De Blasio: 20,000 New York City children ages 12-15 have received COVID-19 vaccine

A nurse Cindy Mendez wearing a protective mask holds a syringe with a dose of the Pfizer-BioNTech COVID-19 vaccine on Feb. 25, 2021. (REUTERS/Jeenah Moon)

Roughly 20,000 New York City children aged 12 to 15 years old have received a COVID-19 vaccination, Mayor Bill de Blasio said Tuesday. 

“The demand was there, the focus as there, parents, kids ready to get vaccinated,” said de Blasio. The total number of vaccine doses that have been administered across the five boroughs has now reached  7,628,062, according to the City’s COVID-19 tracker website. 

Last week, the Federal Drug Administration expanded its emergency use authorization for the Pfizer-BioNTech and Pfizer COVID-19 vaccine for children as young as 12 years old. Previously, only children 16 and older were eligible to receive a shot of either inoculation.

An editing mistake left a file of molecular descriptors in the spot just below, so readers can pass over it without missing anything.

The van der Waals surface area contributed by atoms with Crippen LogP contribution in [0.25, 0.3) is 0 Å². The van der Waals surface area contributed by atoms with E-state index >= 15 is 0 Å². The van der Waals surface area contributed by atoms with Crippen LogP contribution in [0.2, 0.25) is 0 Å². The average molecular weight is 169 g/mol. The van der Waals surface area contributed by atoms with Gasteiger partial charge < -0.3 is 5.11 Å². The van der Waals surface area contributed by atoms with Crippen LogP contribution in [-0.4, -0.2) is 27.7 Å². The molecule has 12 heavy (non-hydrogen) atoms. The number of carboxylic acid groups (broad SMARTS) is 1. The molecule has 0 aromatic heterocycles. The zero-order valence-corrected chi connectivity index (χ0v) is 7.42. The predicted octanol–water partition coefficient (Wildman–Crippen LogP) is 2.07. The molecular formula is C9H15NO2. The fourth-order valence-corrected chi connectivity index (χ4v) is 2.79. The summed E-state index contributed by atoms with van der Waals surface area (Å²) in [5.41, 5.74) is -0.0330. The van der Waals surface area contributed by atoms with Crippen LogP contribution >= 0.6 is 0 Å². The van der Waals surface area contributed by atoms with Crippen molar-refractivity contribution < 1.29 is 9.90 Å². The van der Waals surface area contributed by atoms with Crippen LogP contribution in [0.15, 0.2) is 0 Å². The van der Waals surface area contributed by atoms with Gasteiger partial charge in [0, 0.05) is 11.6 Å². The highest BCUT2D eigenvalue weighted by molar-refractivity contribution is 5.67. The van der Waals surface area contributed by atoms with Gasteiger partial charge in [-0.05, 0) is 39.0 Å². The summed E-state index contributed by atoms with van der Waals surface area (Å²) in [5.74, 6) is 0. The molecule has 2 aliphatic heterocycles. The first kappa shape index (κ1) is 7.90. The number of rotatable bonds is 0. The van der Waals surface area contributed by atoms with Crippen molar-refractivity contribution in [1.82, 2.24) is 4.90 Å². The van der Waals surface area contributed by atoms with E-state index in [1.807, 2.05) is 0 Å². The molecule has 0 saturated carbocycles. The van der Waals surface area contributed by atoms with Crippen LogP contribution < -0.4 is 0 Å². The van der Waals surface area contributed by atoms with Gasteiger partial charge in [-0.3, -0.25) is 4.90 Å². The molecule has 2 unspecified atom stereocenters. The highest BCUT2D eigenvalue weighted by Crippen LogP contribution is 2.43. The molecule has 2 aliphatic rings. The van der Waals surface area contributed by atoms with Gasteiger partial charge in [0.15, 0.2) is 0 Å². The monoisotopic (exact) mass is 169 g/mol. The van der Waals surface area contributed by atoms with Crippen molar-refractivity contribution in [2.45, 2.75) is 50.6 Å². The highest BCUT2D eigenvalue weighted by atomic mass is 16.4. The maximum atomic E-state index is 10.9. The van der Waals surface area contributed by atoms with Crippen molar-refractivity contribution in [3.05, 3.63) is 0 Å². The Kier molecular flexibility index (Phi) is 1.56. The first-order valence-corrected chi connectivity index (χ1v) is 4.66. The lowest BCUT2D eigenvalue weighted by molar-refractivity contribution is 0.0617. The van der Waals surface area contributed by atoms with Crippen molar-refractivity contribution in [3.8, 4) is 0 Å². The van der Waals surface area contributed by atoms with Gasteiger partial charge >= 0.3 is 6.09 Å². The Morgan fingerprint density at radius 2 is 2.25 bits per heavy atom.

The move is considered by officials to be a big step in the right direction in the fight against the novel coronavirus and bringing the city back to normalcy.  Schools Chancellor Meisha Ross Porter encouraged parents during an online forum Monday night to vaccinate their now eligible children against the virus to help the City’s overall pandemic recovery adding the City does not plan on requiring students to receive a COVID-19 vaccine before returning to school buildings this fall. 

In response to questions on whether the City would administer the vaccine in schools, the mayor said it was worth investigating. Previously, the city’s top health official Dr. Dave Chokshi has hinted the DOE would play a part in vaccinations.